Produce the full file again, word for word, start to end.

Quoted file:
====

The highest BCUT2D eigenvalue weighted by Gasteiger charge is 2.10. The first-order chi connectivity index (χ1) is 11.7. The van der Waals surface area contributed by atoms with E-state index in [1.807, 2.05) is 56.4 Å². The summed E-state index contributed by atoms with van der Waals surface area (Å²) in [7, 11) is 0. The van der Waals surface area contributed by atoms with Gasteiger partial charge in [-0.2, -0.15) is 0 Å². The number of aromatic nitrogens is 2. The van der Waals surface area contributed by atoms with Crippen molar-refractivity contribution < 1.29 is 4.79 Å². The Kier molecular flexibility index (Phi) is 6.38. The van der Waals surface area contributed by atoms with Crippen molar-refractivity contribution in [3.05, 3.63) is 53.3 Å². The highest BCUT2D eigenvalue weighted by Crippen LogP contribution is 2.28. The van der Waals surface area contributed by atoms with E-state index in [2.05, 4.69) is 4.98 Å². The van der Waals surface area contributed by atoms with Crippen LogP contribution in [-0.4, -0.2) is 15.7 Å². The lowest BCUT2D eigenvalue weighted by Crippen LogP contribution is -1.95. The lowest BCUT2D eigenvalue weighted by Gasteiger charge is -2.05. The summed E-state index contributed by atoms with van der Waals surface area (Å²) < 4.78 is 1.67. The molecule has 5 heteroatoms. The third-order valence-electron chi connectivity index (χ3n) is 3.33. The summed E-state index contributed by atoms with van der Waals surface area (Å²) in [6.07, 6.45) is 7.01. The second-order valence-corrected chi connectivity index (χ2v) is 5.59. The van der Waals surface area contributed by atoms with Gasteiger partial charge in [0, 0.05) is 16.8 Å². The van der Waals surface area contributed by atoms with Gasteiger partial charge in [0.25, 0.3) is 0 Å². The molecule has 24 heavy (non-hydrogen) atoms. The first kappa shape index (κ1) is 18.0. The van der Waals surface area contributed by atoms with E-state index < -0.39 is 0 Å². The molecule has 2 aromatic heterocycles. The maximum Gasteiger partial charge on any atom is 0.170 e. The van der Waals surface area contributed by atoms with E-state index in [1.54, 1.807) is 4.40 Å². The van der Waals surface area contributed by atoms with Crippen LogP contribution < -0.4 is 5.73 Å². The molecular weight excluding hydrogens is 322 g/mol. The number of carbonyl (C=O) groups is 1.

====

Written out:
The highest BCUT2D eigenvalue weighted by Gasteiger charge is 2.10. The first-order chi connectivity index (χ1) is 11.7. The van der Waals surface area contributed by atoms with E-state index in [1.807, 2.05) is 56.4 Å². The summed E-state index contributed by atoms with van der Waals surface area (Å²) in [7, 11) is 0. The van der Waals surface area contributed by atoms with Gasteiger partial charge in [-0.2, -0.15) is 0 Å². The number of aromatic nitrogens is 2. The van der Waals surface area contributed by atoms with Crippen molar-refractivity contribution < 1.29 is 4.79 Å². The Kier molecular flexibility index (Phi) is 6.38. The van der Waals surface area contributed by atoms with Crippen molar-refractivity contribution in [3.05, 3.63) is 53.3 Å². The highest BCUT2D eigenvalue weighted by Crippen LogP contribution is 2.28. The van der Waals surface area contributed by atoms with E-state index in [2.05, 4.69) is 4.98 Å². The van der Waals surface area contributed by atoms with Crippen LogP contribution in [-0.4, -0.2) is 15.7 Å². The lowest BCUT2D eigenvalue weighted by Crippen LogP contribution is -1.95. The lowest BCUT2D eigenvalue weighted by Gasteiger charge is -2.05. The summed E-state index contributed by atoms with van der Waals surface area (Å²) < 4.78 is 1.67. The molecule has 5 heteroatoms. The third-order valence-electron chi connectivity index (χ3n) is 3.33. The summed E-state index contributed by atoms with van der Waals surface area (Å²) in [6.07, 6.45) is 7.01. The second-order valence-corrected chi connectivity index (χ2v) is 5.59. The van der Waals surface area contributed by atoms with Gasteiger partial charge in [0, 0.05) is 16.8 Å². The van der Waals surface area contributed by atoms with Gasteiger partial charge in [0.25, 0.3) is 0 Å². The molecule has 24 heavy (non-hydrogen) atoms. The first kappa shape index (κ1) is 18.0. The van der Waals surface area contributed by atoms with E-state index < -0.39 is 0 Å². The molecule has 2 aromatic heterocycles. The maximum Gasteiger partial charge on any atom is 0.170 e. The van der Waals surface area contributed by atoms with E-state index in [1.54, 1.807) is 4.40 Å². The van der Waals surface area contributed by atoms with Crippen LogP contribution < -0.4 is 5.73 Å². The molecular weight excluding hydrogens is 322 g/mol. The number of carbonyl (C=O) groups is 1.